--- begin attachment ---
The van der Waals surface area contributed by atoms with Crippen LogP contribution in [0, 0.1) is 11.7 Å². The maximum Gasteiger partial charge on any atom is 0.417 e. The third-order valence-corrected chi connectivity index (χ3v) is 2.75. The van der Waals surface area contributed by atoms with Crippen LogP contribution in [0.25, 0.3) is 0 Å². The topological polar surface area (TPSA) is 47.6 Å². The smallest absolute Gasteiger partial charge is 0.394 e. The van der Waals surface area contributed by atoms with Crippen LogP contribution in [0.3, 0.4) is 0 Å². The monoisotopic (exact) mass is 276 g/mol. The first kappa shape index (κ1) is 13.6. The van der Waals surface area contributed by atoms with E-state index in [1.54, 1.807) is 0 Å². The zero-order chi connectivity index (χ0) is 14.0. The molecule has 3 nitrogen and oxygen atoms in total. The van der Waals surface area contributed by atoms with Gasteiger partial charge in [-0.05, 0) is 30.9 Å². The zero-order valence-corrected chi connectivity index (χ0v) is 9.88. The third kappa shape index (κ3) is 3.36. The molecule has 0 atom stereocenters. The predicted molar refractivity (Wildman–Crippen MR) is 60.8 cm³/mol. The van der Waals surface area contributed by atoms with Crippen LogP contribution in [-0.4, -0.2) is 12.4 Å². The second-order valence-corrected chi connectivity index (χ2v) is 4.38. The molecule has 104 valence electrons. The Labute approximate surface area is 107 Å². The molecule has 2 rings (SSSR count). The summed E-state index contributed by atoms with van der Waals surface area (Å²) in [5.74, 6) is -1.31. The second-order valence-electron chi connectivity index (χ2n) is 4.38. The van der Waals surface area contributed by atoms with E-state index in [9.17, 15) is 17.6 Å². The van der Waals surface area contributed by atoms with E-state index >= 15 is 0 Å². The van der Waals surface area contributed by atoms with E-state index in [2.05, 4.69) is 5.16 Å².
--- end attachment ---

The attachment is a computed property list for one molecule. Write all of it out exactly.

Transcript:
The van der Waals surface area contributed by atoms with Crippen LogP contribution in [0, 0.1) is 11.7 Å². The maximum Gasteiger partial charge on any atom is 0.417 e. The third-order valence-corrected chi connectivity index (χ3v) is 2.75. The van der Waals surface area contributed by atoms with Crippen LogP contribution in [0.25, 0.3) is 0 Å². The topological polar surface area (TPSA) is 47.6 Å². The smallest absolute Gasteiger partial charge is 0.394 e. The van der Waals surface area contributed by atoms with Crippen LogP contribution in [0.3, 0.4) is 0 Å². The monoisotopic (exact) mass is 276 g/mol. The first kappa shape index (κ1) is 13.6. The van der Waals surface area contributed by atoms with E-state index in [1.54, 1.807) is 0 Å². The zero-order chi connectivity index (χ0) is 14.0. The molecule has 3 nitrogen and oxygen atoms in total. The van der Waals surface area contributed by atoms with Gasteiger partial charge in [-0.05, 0) is 30.9 Å². The zero-order valence-corrected chi connectivity index (χ0v) is 9.88. The third kappa shape index (κ3) is 3.36. The molecule has 0 atom stereocenters. The predicted molar refractivity (Wildman–Crippen MR) is 60.8 cm³/mol. The van der Waals surface area contributed by atoms with Crippen LogP contribution in [-0.4, -0.2) is 12.4 Å². The second-order valence-corrected chi connectivity index (χ2v) is 4.38. The molecule has 104 valence electrons. The Labute approximate surface area is 107 Å². The molecule has 2 rings (SSSR count). The summed E-state index contributed by atoms with van der Waals surface area (Å²) in [5.74, 6) is -1.31. The second-order valence-electron chi connectivity index (χ2n) is 4.38. The van der Waals surface area contributed by atoms with E-state index in [9.17, 15) is 17.6 Å². The van der Waals surface area contributed by atoms with E-state index >= 15 is 0 Å². The van der Waals surface area contributed by atoms with E-state index in [2.05, 4.69) is 5.16 Å².